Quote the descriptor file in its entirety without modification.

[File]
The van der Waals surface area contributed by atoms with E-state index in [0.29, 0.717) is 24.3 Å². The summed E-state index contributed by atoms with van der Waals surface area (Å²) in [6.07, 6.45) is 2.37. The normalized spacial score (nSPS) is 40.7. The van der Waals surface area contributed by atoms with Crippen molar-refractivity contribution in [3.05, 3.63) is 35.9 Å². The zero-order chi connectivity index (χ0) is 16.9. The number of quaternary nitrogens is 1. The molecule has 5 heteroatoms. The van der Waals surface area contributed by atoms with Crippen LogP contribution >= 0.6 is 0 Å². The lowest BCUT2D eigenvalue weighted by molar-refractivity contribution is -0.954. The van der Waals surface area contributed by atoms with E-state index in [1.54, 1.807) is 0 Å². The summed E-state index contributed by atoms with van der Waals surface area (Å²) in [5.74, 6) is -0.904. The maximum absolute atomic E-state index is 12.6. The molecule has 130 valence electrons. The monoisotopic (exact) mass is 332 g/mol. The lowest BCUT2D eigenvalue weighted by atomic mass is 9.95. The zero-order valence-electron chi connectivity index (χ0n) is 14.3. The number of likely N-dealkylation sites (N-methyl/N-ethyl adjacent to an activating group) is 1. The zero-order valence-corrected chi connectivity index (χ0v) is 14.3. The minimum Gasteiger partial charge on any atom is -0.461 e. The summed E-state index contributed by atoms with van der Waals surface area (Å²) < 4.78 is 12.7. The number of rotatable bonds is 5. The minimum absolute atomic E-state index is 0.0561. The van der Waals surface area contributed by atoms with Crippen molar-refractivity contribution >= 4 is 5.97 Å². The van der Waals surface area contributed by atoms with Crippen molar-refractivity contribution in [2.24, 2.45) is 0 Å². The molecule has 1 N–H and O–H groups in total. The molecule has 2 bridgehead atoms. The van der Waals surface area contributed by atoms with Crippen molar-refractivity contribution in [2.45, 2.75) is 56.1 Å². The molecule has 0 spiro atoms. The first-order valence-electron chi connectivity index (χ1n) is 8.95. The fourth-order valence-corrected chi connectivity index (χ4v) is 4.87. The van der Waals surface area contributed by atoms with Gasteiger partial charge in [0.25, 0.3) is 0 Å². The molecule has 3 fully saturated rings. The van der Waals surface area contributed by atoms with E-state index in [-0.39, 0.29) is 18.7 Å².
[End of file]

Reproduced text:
The van der Waals surface area contributed by atoms with E-state index in [0.29, 0.717) is 24.3 Å². The summed E-state index contributed by atoms with van der Waals surface area (Å²) in [6.07, 6.45) is 2.37. The normalized spacial score (nSPS) is 40.7. The van der Waals surface area contributed by atoms with Crippen molar-refractivity contribution in [3.05, 3.63) is 35.9 Å². The zero-order chi connectivity index (χ0) is 16.9. The number of quaternary nitrogens is 1. The molecule has 5 heteroatoms. The van der Waals surface area contributed by atoms with Crippen LogP contribution >= 0.6 is 0 Å². The lowest BCUT2D eigenvalue weighted by molar-refractivity contribution is -0.954. The van der Waals surface area contributed by atoms with E-state index in [1.54, 1.807) is 0 Å². The summed E-state index contributed by atoms with van der Waals surface area (Å²) in [5.74, 6) is -0.904. The maximum absolute atomic E-state index is 12.6. The molecule has 130 valence electrons. The monoisotopic (exact) mass is 332 g/mol. The lowest BCUT2D eigenvalue weighted by atomic mass is 9.95. The zero-order valence-electron chi connectivity index (χ0n) is 14.3. The number of likely N-dealkylation sites (N-methyl/N-ethyl adjacent to an activating group) is 1. The zero-order valence-corrected chi connectivity index (χ0v) is 14.3. The minimum Gasteiger partial charge on any atom is -0.461 e. The summed E-state index contributed by atoms with van der Waals surface area (Å²) < 4.78 is 12.7. The number of rotatable bonds is 5. The minimum absolute atomic E-state index is 0.0561. The van der Waals surface area contributed by atoms with Crippen molar-refractivity contribution >= 4 is 5.97 Å². The van der Waals surface area contributed by atoms with Crippen molar-refractivity contribution in [2.24, 2.45) is 0 Å². The molecule has 1 N–H and O–H groups in total. The molecule has 2 bridgehead atoms. The van der Waals surface area contributed by atoms with Crippen molar-refractivity contribution in [2.45, 2.75) is 56.1 Å². The molecule has 0 spiro atoms. The first-order valence-electron chi connectivity index (χ1n) is 8.95. The fourth-order valence-corrected chi connectivity index (χ4v) is 4.87. The van der Waals surface area contributed by atoms with Gasteiger partial charge in [0.25, 0.3) is 0 Å². The molecule has 3 fully saturated rings. The van der Waals surface area contributed by atoms with E-state index in [-0.39, 0.29) is 18.7 Å².